While perusing the plethora of pre-game talk shows this past Sunday, we were fascinated by the number of fans who already have written off this year’s Browns season. We suppose that if you’re judging the season by the usual, boring barometers of wins vs. losses, we can see how one would arrive at that conclusion. But even in a lost season, there is much intrigue to both distract and fascinate even the casual observer.
For example, it was clear in early June that the Indians were through. They were playing uninspired, sloppy baseball night after night. They were well out of the race early and gave fans no hope that they could ever get back in. But the movements of GM Mark Shapiro still provided intrigue as he sought to divest assets for cash to better position his cheapskate bosses into pulling the wool over the fans yet again with another declaration of how they would spend in the off-season. Although house shill, team apologist and resident troll Mike Trivisonno of Indians flagship station WTAM may not have noticed, most fans with a lick of sense could see what was going on. At the very least, it provided hours of conversation for fans, which is what sports does best.
In turning our attention to the Browns, the intrigue is no less compelling.
Kellen Winslow, Jr. is a classic tragic figure. Undeterred by his modest professional accomplishments to date, he has the talk and swagger of a Super Bowl MVP and the absolute hubris to not realize that this lack of humility will ultimately be his downfall. But until that happens, he continues to entertain. Even his “no comments” resonate.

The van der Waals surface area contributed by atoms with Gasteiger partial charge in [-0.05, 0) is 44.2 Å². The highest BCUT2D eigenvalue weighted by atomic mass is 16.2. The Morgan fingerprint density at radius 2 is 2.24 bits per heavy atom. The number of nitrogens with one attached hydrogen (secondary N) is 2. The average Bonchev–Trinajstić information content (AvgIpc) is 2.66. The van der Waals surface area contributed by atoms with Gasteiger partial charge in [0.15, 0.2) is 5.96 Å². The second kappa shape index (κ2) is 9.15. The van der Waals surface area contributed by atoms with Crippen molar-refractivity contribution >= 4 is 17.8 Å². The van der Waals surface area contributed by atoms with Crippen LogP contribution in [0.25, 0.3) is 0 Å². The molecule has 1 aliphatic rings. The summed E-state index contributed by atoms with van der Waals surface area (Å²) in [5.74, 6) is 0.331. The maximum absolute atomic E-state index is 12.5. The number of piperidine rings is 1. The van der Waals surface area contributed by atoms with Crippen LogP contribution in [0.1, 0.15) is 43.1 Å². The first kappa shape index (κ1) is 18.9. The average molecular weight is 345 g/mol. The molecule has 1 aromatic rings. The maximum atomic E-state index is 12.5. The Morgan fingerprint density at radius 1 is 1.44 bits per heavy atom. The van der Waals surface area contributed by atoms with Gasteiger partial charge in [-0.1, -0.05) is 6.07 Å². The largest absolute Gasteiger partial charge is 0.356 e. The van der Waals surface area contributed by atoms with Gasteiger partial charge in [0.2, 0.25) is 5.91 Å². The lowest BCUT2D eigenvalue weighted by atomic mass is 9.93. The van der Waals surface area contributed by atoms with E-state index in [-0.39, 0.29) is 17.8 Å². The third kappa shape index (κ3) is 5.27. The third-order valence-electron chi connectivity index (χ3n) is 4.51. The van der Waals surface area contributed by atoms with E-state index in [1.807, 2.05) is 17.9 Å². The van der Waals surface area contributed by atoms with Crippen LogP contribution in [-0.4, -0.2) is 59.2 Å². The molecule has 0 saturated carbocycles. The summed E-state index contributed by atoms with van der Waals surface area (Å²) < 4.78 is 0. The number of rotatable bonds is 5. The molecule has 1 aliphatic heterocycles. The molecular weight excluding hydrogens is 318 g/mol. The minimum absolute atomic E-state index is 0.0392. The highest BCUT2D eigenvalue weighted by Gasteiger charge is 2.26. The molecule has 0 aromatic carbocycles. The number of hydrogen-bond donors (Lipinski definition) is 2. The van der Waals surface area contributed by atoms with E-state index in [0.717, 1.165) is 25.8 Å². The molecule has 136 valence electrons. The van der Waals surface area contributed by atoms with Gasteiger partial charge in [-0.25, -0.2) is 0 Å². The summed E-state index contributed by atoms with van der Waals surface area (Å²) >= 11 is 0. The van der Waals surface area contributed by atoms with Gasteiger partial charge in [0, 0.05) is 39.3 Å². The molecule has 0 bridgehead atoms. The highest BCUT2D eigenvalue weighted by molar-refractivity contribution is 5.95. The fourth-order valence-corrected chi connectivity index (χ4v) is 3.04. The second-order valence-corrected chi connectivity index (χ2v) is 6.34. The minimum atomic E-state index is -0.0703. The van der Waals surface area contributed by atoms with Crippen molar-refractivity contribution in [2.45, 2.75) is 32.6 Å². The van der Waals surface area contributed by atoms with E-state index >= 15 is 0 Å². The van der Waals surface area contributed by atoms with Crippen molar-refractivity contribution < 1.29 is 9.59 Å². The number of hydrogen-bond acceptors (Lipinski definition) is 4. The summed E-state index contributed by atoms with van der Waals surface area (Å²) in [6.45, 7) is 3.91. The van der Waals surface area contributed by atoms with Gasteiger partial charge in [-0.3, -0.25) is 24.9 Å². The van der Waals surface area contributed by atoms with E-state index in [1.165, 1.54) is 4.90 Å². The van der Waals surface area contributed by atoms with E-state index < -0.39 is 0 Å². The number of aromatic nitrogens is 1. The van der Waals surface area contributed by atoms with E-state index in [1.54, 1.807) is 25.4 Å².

Exhibit A was the loud “no comment” yesterday when asked about the ludicrous play calling of justifiably beleaguered offensive coordinator, Maurice Carthon. Specifically, K2 was exorcised, rightly, about a ridiculous “halfback” option call on third and inches with the game in the balance. Rookie (that’s right, rookie) fullback Lawrence Vickers lined up with veteran fullback Terrelle Smith. Reuben Droughns, a former fullback, was on the bench as was scatback Jerome Harrison. Showing supreme confidence in his frail offensive line, Carthon decided not to power forward for the crucial real estate but instead tried to trick Julius Peppers and the rest of the Carolina Panthers defense with the halfback pass. Vickers threw poorly, center Hank Fraley held anyway, and the Browns settled for another field goal, blowing their last legitimate chance to get back into the game. Asked about it after the game, a perturbed K2 demurred “no comment on that one.”
So what we know from all this is that head coach Romeo Crennel has effectively stifled public criticism from the players, based on K2’s last outburst about Carthon. And what we also know is that Crennel is fast becoming a tragic figure himself with a dangerous lack situational awareness.
No one could seriously argue Crennel’s lack of effectiveness when it comes to stifling the poor play calling of his hand-picked coordinator, Carthon. Each week Crennel is asked about one poor play after another. Each week Crennel gives the same answer, “it didn’t work so it wasn’t a good play.” Since the pattern keeps repeating, the only conclusion we can draw is that Crennel believes that it’s not the plays but the players.
And this is the second reason why the Browns are still compelling. As this mini reality show plays out each week, the question quickly becomes whether Crennel will save himself by rightly sacrificing Carthon or whether Crennel will fall on his sword instead. Given how long it took Crennel to become a head coach, sacrificing Carthon would be the smart move. Given how long it’s taking for Crennel to recognize a bad coaching job, the latter is more likely. And for Crennel and Browns fans, that’s the real tragedy.